How Does Friction Affect Temperature Change in a Sliding Crate?

In summary, the crate of fruit slides down an incline and friction causes work to be done on it. The work is negative, so the fruit warms up.
  • #1
WY
28
0
hey I'm wondering if someone can help un-stuck me on this question - I'm not sure if what I'm diong is right ><

A crate of fruit with a mass of 31.0kg and a specific heat capacity of 3800 J/kg K slides down a ramp inclined at an angle of 38.4 below the horizontal. The ramp has a length of 9.00 m.

I got the first part of the question which was:
If the crate was at rest at the top of the incline and has a speed of 2.20 m/s at the bottom, how much work W_f was done on the crate by friction?

and then the next part is:
f an amount of heat equal to the magnitude of the work done by friction goes into the crate of fruit and the fruit reaches a uniform final temperature, what is its temperature change DeltaT?

so i went ahead and did it using Q=mcdeltaT with Q = W_f and m= 31 and c= 3800 to work out delta T or should m = mgsin38.4? I can't seem to figure what mass I need to use!

Thanks in advance :smile:
 
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  • #2
All of the fruit is being warmed up by absorbing the heat generated, so m is what you need. m = mgsin38.4 does not make sense for a couple of reasons. First, it is dimensionally incorrect. The left side is mass and the right side is force. Second, mass is a scalar quantitiy; it does not have direction associated with it, so it does not have components in different directions the way vectors do. There may be reasons to divide mass into parts in some problems (not this one), but that division will not involve direction angles.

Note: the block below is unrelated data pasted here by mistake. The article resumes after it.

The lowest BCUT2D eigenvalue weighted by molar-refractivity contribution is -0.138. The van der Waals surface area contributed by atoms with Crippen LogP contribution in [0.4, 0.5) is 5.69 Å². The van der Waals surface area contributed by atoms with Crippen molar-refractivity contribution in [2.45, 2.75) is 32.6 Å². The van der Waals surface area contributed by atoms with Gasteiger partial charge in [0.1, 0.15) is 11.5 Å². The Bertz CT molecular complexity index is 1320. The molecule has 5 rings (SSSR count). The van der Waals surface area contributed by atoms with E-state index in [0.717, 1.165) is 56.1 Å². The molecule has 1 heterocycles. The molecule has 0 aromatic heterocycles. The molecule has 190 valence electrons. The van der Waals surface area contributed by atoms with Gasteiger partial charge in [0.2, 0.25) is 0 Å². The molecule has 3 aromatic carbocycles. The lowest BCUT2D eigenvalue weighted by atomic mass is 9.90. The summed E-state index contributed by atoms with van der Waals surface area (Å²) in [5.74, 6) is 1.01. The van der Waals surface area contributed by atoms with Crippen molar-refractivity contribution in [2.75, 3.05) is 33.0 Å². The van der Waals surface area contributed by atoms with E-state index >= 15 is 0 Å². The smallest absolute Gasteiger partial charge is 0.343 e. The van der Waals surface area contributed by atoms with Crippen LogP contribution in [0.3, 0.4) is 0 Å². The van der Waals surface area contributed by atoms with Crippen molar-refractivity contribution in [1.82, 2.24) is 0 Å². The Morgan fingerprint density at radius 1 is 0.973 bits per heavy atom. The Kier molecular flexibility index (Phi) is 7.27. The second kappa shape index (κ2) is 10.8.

• #3
Hey that does make sense thanks!
But when I tried doing that -since i got W_f=-1630
I would calculate that -1630 = 31x3800xdeltaT
which would be -0.0138 - but this is wrong - have i missed out using a formula? or substituted in the wrong numbers?
 
  • #4
Apart from the minus sign (heat is added to the crate so [itex]\Delta Q][/itex] is positive) it looks all right to me. Don't know why it would be wrong...
 

1. What is heat transfer and friction?

Heat transfer is the movement of thermal energy from one object to another. Friction is the resistance encountered when two objects move against each other.

2. How does heat transfer occur?

Heat transfer can occur through three methods: conduction, convection, and radiation. Conduction is the transfer of heat through direct contact between two objects. Convection is the transfer of heat through the movement of fluids or gases. Radiation is the transfer of heat through electromagnetic waves.

3. What factors affect heat transfer?

The rate of heat transfer is affected by the temperature difference between two objects, the surface area of the objects, and the type of material the objects are made of. Other factors such as the presence of insulation, air flow, and surface texture can also affect heat transfer.

4. How does friction affect heat transfer?

Friction can generate heat, known as frictional heat, when two surfaces rub against each other. This can result in an increase in temperature and affect the rate of heat transfer between the two surfaces.

5. How is heat transfer and friction used in everyday life?

Heat transfer and friction are important concepts in many aspects of our daily lives. They are used in cooking, transportation, and energy production. For example, the friction between car tires and the road helps to generate heat, which allows the car to move forward. In cooking, heat transfer is used to cook food by transferring heat from a heat source to the food. In energy production, friction is used to convert mechanical energy into heat energy, which can then be converted into electricity.

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